What is the Best Way to Store Bell Peppers?
After a hefty harvest, you may be unable to eat all your peppers before they start to rot. Pepper plants are very prolific producers, so it is highly likely that there will be too much for you and your family to consume in one sitting. If this is the case, you’ll want to keep them fresh for future meals so as not to waste your bounty.
There are three primary ways to store your freshly harvested bell peppers:
- Freezing: Cut off the top of the bell pepper, remove the seeds, and dice or roughly chop them for use in later dishes.
- Drying: Allow your peppers to dry naturally by placing them on a counter in your home in a medium container, such as a glass bowl or weaved basket. You can also dehydrate them in a low-temperature oven or a dehydrator.
- Canning: You can choose a pickling solution of your choice and preserve your peppers that way, or you can incorporate them into a relish.
How Long Do Bell Peppers Last?
The length of time you can keep your bell peppers fresh depends entirely on how you’ve chosen to store them. Refrigerated bell peppers typically last only one to two weeks, while dehydrated fruits can be kept for as long as one year. If you choose to can your peppers in a pickling solution, they’ll last for approximately two years.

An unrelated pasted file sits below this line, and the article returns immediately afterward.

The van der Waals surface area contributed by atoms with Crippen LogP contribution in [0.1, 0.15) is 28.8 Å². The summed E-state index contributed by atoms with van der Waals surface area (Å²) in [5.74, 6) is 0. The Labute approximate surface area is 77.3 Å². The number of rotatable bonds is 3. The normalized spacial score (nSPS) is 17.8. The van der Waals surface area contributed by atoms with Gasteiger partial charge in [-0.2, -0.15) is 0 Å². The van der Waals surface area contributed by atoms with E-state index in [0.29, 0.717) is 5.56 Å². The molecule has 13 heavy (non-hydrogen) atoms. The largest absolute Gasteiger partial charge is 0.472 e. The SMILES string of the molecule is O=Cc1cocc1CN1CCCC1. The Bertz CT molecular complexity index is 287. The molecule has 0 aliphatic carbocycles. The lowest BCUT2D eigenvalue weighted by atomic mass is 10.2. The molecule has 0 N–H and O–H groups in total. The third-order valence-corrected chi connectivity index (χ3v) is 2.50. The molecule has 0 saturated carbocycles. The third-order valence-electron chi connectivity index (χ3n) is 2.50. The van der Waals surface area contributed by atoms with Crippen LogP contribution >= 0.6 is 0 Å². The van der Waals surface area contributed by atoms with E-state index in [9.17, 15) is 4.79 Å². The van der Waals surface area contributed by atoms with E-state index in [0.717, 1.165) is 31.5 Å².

Bell peppers are some of the most beginner-friendly plants you can grow. They can be grown in Hardiness Zones 4-11 and require loose, slightly acidic to neutral soil for the best drainage and root growth. Your plant will require a long growing season, and fruits will ripen in 60-90 days once it matures. After harvesting, you can store bell peppers by freezing, dehydrating, or preserving them.
Here are Some of my Favorite Gardening Products and Tools
Thank you for reading this article. I hope you found it helpful for growing some new plants in your home or garden. Here are some products I like that I hope you’ll also find helpful. These are affiliate links, and I am compensated for referring traffic. But in all honesty, these are the exact product that I use or recommend to everyone.
Soil: For high-quality soil, I really like Fox Farm Ocean Forest. I do all my growing in containers and this soil has worked great for me. I like how they use nutrient-rich contents like earthworm castings, bat guano, and composted crab and fish.
Fertilizer: Currently I am using a seaweed-based organic fertilizer call Neptunes Harvest. This is a great milder fertilizer option if you want to use something organic. If you want a more powerful fertilizer, I recommend Fox Farm Liquid Nutrient Trio, lots of people have had great growing success with this product.
Pruning Shears: Pruning shears are one of the most useful gardening tools to have because it’s important to prune your plants to keep them healthy. The pruning shears I recommend are the Gonicc 8’’ pruning shears. I like them because they are built sturdy and work both on bigger and smaller plants, so you don’t need to have multiple pruning shears.